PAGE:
The Balfours have had a long and distinguished history in Fife, the name is believed to bederived from the lands of Balfour, in the parish of Markinch, formerly belonging to a family which were long heritable sheriffs of Fife. Balfour castle was built upon their ancient possessions, in the vale or strath of the Orr, a tributary of the Leven, near their confluence. Bal-orr is the original name, and is used more often by the older manuscript writers, and is variously stated to be from the Gaelic Bal foidh or, the town at the foot of the Or (the dh in foidh is silent) or Baile Fuar, the cold place/town, (which could refer to any number of places in Fife) Many forms of the name are found in mediaeval manuscripts in Scotland and examples of such are Balfure/Balfor/Balfour. Many illustrious descendants with the surname of Balfour have been ennobled and three peerages, namely, the baronies of Burleigh and Kilwinning in Scotland, and of Balfour of Clonawley in Ireland. At the beginning of the eighteenth century, there were a greater number of heritors in Fife named Balfour than of any other surname. A glance at the fife telephone directory shows only 15 people with the name Balfour.
The family of Balfour, contains no less than thirteen landed proprietors in that county of the name, viz., the Balfours of Burleigh, of Fernie, of Dunbog, of Denmylne, of Grange, of Forret, of Randerston, of Radernie, of Northhank, of Balbirnie, of Halbeath, of Lawlethan, and of Banktown. (Hist, of Fife, App. No. 11.) Torry and Boghall, Kinloch are also landed properties of the Balfours. In his Memoria Balfouriana, Sibbald says the family of Balfour is divided into several branches, of which those of Balgarvie, Mountwhanney, Denmylne, Ballovy, Carriston, and Kirkton are the principal.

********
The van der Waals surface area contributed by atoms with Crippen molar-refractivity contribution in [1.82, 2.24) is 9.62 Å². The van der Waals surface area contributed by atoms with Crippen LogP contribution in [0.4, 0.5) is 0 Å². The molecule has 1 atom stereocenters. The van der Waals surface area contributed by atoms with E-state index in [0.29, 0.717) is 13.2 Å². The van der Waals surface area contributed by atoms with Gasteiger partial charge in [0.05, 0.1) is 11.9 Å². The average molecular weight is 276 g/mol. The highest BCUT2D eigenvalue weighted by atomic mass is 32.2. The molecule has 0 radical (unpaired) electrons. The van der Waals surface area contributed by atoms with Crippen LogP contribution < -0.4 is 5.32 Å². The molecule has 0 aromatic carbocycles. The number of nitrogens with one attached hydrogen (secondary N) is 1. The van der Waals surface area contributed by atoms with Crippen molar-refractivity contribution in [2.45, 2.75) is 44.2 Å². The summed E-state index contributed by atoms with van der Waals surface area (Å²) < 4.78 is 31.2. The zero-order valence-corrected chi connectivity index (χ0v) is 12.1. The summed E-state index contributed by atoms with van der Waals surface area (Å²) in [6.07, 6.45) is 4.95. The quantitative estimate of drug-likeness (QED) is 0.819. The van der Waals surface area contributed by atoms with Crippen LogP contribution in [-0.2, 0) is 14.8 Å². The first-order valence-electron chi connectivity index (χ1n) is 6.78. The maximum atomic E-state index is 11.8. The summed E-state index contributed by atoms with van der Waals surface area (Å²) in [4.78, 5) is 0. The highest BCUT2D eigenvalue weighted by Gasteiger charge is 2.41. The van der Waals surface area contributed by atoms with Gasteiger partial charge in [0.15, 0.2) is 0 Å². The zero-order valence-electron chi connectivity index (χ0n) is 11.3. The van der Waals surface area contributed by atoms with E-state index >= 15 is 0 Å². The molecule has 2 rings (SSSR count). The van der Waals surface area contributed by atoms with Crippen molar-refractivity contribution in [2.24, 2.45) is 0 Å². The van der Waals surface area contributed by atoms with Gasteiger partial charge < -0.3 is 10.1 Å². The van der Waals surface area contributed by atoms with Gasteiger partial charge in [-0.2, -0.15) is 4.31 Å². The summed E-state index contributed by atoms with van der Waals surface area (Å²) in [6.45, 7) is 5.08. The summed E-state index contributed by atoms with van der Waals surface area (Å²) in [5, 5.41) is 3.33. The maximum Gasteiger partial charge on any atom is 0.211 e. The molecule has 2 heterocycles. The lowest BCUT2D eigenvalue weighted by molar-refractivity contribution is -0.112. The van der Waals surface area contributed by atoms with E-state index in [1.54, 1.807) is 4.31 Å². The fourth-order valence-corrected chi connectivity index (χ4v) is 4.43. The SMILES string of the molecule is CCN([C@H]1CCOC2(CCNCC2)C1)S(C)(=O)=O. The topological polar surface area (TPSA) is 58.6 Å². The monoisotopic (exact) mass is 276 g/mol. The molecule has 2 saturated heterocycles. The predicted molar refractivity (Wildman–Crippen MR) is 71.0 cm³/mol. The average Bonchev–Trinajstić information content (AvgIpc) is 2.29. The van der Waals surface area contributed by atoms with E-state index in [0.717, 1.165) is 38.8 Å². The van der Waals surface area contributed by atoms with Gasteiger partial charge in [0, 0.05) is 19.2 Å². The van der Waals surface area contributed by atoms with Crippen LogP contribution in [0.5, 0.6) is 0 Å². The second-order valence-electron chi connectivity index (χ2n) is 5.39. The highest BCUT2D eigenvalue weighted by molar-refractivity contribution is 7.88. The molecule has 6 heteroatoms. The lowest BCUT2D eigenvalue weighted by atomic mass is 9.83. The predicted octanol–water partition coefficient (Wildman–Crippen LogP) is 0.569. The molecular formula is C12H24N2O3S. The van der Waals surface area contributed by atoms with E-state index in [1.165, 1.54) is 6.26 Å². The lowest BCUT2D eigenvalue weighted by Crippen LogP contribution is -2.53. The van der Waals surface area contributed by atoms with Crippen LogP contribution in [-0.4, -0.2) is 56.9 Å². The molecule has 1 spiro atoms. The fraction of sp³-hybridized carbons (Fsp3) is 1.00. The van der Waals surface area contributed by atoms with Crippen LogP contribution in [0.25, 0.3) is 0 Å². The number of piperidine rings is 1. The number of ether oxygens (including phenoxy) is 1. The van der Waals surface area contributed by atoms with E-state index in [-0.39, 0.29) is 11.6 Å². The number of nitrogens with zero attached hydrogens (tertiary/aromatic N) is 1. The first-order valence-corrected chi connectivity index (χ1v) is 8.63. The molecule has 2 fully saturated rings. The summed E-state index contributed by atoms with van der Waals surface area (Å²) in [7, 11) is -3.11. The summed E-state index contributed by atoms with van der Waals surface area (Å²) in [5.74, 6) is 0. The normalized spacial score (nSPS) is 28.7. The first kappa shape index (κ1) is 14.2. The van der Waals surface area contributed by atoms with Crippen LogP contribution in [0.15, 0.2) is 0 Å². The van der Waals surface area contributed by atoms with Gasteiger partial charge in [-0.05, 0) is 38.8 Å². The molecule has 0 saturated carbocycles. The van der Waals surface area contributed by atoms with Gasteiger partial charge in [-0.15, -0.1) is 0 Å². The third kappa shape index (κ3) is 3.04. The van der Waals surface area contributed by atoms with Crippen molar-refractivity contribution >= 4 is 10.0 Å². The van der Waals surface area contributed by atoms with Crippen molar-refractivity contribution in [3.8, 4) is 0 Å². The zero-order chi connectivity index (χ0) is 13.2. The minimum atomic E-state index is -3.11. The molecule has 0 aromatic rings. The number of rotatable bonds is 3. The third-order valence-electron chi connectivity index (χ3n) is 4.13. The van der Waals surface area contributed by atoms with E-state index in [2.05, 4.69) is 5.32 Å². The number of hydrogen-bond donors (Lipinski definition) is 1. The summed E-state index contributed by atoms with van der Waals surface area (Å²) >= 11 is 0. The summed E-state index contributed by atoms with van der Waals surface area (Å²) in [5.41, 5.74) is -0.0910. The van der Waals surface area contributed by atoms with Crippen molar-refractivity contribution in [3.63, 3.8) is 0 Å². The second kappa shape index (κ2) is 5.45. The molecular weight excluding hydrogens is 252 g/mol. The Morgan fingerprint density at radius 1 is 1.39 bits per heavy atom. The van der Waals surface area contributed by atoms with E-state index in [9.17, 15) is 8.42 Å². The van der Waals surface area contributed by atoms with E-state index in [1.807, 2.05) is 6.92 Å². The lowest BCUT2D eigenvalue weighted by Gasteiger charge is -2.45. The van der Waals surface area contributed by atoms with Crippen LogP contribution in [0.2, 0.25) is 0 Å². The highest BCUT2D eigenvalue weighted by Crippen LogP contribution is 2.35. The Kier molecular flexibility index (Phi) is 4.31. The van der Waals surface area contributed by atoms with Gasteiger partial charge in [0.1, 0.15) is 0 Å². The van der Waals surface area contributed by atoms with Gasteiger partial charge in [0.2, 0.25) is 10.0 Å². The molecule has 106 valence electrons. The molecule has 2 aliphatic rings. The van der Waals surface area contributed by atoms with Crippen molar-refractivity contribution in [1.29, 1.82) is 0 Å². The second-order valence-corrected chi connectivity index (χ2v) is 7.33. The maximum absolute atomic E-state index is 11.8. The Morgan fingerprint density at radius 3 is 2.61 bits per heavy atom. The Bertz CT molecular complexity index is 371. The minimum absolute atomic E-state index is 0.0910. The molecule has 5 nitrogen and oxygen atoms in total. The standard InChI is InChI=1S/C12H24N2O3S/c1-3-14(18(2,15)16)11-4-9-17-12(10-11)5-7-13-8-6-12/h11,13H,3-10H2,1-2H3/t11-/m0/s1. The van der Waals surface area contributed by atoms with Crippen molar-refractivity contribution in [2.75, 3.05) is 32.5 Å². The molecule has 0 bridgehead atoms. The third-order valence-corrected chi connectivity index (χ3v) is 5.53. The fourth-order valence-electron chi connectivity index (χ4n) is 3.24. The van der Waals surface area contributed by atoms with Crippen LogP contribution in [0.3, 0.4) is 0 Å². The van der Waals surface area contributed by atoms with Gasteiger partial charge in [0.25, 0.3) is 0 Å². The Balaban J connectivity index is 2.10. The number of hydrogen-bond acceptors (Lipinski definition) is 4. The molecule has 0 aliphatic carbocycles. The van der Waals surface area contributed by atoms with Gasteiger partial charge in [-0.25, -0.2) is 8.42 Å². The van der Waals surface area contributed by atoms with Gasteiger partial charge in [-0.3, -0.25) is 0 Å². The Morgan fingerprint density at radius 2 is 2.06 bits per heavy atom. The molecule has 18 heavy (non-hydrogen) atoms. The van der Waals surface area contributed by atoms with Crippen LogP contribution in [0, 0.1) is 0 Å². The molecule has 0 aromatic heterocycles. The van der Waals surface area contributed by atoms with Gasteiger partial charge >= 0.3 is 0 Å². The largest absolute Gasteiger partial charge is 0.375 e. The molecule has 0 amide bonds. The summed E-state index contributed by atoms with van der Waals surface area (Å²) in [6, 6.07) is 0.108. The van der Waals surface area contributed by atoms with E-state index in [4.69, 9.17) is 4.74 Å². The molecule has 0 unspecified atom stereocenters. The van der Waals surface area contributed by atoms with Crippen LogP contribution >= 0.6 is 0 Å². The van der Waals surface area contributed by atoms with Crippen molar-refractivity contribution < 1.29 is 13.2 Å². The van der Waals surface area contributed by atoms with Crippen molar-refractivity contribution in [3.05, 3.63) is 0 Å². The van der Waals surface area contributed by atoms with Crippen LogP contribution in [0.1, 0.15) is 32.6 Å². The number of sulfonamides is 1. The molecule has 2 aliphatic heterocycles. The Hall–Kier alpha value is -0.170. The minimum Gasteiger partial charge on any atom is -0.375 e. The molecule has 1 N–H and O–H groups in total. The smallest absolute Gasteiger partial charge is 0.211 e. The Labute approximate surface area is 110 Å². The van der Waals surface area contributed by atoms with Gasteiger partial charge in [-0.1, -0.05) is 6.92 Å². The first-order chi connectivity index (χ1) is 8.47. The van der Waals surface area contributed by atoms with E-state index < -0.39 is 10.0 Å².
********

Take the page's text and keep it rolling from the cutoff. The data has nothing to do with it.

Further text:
THE BALFOURS OF STRATHOR AND MUNQUHANNY
Siward or Siwarth came north from northumbria in the reign of Duncan I, An t-Ilgarach, “the Diseased” (Donnchadh mac Crìonain), Duncan was son of Crínán, hereditary lay abbot of Dunkeld, and Bethóc, daughter of king Malcolm II of Scotland (Máel Coluim mac Cináeda). He became king after his grandfather’s death on 25 November 1034. Fordun claimed, that Duncan married the sister, daughter or cousin of Sigurd Björnsson, also known as Siward the Dane, Earl of Northumbria. Duncan died on the 14th August 1040, in a battle with Macbeth. Even at this early time, relations between the Scottish nobility and the Anglo/Saxon/Danes showed an influx of Anglo/Saxon/Danes into the north and Siward or Siwarthprobably came north in the train of his countrywoman who married Duncan. The similarity in the names perhaps shows a close relation to Siward the Dane, Earl of Northumbria, and might explain Siwarth’s importance. Little or nothing is known what became of Siwarth, after the fall of Duncan and during the 17 years of MacBeth’s reign, but MacDuff and Duncan’s son Malcolm were helped by Siward the Dane, the Earl of Northumbria, to over throw Macbeth. It is likely that Siwarth and possibly his son were involved in helping MacDuff and Malcolm.
Little is known of Siward’s or Siwarths son, Osulf, (Aswulph) who lived in the time of Malcolm Canmore.
Osulf’s son Siward or Siwarth II was given, by King Edgar, the valley of Orr, that is, Strathor and Maev, (the Isle of May) in 1097″cui dat Edgar rex vallem de Or at Maey pro capite Ottar Dani”, And means that King Edgar of Scotland gives to Siwarth, the Or valley and the Isle of May in return for the head of Ottar, the Dane. It is probable that Ottar was one of the Scandinavians who supported Donald Bane (Malcolm Canmore’s Brother) against his nephew King Edgar. Edgar Blinded his uncle eyes and left him to rot in prison. Nice. The Isle of May was in the possession of the Balfours of Monquhanny for many generations and its position guarding the entrance of the Firth of Forth probably suggested the family motto “Fordward” (in Saxon “Forthward”). The otter’s head has ever since appeared in the Arms of all Siwarth’s legitimate descendants. The original coat of arms, was almost certainly adopted by Siwarth II.